(CN) – Despite an ever growing optimism about the general future of the economy, President Donald Trump’s approval ratings have declined since December, according to a new poll released Wednesday.
The CNBC All-American Economic Survey found that Trump’s approval rating fell from 42 percent in December to 39 percent in March.
Despite the president’s claims of tax cuts boosting the middle class, only 35 percent of employed middle class Americans reported seeing bigger paychecks. Over half of those asked said they saw no change in their take home earnings.
The Dow Jones receded from a record high of over 25,000 in January; First, over concerns of inflation brought on by wage increases and then over fears of a potential trade war sparked by President Trump’s 10 percent tariff on imported aluminum and 25 percent tariff on imported steel.
Only 29 percent of those polled support the tariffs, compared to 35 percent who oppose them. Another 44 percent said they think the tariffs will raise consumer prices.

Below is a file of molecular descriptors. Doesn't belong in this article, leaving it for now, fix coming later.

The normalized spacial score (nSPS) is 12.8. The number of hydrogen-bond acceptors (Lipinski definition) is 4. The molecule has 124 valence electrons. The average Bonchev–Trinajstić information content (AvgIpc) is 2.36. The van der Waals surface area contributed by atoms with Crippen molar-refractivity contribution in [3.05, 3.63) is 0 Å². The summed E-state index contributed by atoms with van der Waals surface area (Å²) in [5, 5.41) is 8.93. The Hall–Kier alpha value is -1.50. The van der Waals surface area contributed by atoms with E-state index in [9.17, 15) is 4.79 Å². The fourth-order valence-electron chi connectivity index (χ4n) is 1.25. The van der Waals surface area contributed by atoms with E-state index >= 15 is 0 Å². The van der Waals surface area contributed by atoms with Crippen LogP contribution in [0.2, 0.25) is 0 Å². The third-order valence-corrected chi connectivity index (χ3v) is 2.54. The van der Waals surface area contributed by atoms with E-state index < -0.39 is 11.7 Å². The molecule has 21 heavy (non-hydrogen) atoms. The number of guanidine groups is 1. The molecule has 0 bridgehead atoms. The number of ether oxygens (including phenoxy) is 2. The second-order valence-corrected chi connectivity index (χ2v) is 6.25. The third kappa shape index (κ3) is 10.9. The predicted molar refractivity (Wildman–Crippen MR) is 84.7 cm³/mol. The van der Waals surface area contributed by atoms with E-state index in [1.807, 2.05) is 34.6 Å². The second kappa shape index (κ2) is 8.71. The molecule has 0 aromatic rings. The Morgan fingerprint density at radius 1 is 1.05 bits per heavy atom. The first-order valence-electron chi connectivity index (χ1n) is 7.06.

On Wednesday, the Dow closed down 9 points after losing 345 points on Tuesday. The Nasdaq and S&P 500 also closed lower. According to the poll, Trump’s economic approval rating slightly decreased from 47 percent in December to 45 percent in March.
Despite decreased confidence in the president, Americans remain optimistic about the economy. Half of those polled said they think the economy is doing well, with 38 percent who said they think the economy will improve over the course of the year.
Additionally, 41 percent of homeowners expect their property values to increase, the highest amount since 2007. They’re not wrong to think so. In an analysis done by real estate database company Zillow, national home values increased 6.5 percent in 2017.
Opinions on which major political party is better at handling the economy flip-flopped from December when a 35 percent to 25 percent margin said they thought Democrats were better at it. In Wednesday’s poll, those numbers flipped 35 to 30 percent in favor of Republicans.
The poll surveyed 800 Americans and was conducted March 17 – 20. It carries a 3.5 percent point margin of error.